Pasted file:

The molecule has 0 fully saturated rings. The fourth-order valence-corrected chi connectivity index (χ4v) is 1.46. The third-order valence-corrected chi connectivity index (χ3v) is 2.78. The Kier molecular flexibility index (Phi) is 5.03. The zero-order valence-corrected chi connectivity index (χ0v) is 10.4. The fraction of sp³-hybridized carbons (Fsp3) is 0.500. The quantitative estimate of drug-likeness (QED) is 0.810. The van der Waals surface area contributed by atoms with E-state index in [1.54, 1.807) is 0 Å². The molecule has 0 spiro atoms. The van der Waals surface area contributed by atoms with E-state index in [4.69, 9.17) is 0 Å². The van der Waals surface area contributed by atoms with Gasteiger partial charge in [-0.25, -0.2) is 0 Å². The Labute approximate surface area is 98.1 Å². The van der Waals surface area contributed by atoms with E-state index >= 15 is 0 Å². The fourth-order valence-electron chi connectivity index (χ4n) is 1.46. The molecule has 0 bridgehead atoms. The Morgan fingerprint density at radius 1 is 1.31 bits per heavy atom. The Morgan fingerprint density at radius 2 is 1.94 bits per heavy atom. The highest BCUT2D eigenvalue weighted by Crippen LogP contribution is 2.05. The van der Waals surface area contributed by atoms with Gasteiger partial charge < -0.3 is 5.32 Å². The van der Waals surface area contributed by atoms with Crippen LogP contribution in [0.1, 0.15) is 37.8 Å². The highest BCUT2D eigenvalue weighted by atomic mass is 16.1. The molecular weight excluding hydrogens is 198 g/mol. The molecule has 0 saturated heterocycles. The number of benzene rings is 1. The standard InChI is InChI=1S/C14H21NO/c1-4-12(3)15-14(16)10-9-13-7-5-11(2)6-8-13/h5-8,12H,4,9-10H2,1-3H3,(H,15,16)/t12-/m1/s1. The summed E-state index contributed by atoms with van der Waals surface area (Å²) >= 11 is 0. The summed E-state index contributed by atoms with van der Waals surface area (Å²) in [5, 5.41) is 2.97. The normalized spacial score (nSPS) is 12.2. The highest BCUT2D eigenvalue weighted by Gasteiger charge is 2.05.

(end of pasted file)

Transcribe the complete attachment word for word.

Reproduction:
The molecule has 0 fully saturated rings. The fourth-order valence-corrected chi connectivity index (χ4v) is 1.46. The third-order valence-corrected chi connectivity index (χ3v) is 2.78. The Kier molecular flexibility index (Phi) is 5.03. The zero-order valence-corrected chi connectivity index (χ0v) is 10.4. The fraction of sp³-hybridized carbons (Fsp3) is 0.500. The quantitative estimate of drug-likeness (QED) is 0.810. The van der Waals surface area contributed by atoms with E-state index in [1.54, 1.807) is 0 Å². The molecule has 0 spiro atoms. The van der Waals surface area contributed by atoms with E-state index in [4.69, 9.17) is 0 Å². The van der Waals surface area contributed by atoms with Gasteiger partial charge in [-0.25, -0.2) is 0 Å². The Labute approximate surface area is 98.1 Å². The van der Waals surface area contributed by atoms with E-state index >= 15 is 0 Å². The fourth-order valence-electron chi connectivity index (χ4n) is 1.46. The molecule has 0 bridgehead atoms. The Morgan fingerprint density at radius 1 is 1.31 bits per heavy atom. The Morgan fingerprint density at radius 2 is 1.94 bits per heavy atom. The highest BCUT2D eigenvalue weighted by Crippen LogP contribution is 2.05. The van der Waals surface area contributed by atoms with Gasteiger partial charge < -0.3 is 5.32 Å². The van der Waals surface area contributed by atoms with Crippen LogP contribution in [0.1, 0.15) is 37.8 Å². The highest BCUT2D eigenvalue weighted by atomic mass is 16.1. The molecular weight excluding hydrogens is 198 g/mol. The molecule has 0 saturated heterocycles. The number of benzene rings is 1. The standard InChI is InChI=1S/C14H21NO/c1-4-12(3)15-14(16)10-9-13-7-5-11(2)6-8-13/h5-8,12H,4,9-10H2,1-3H3,(H,15,16)/t12-/m1/s1. The summed E-state index contributed by atoms with van der Waals surface area (Å²) >= 11 is 0. The summed E-state index contributed by atoms with van der Waals surface area (Å²) in [5, 5.41) is 2.97. The normalized spacial score (nSPS) is 12.2. The highest BCUT2D eigenvalue weighted by Gasteiger charge is 2.05.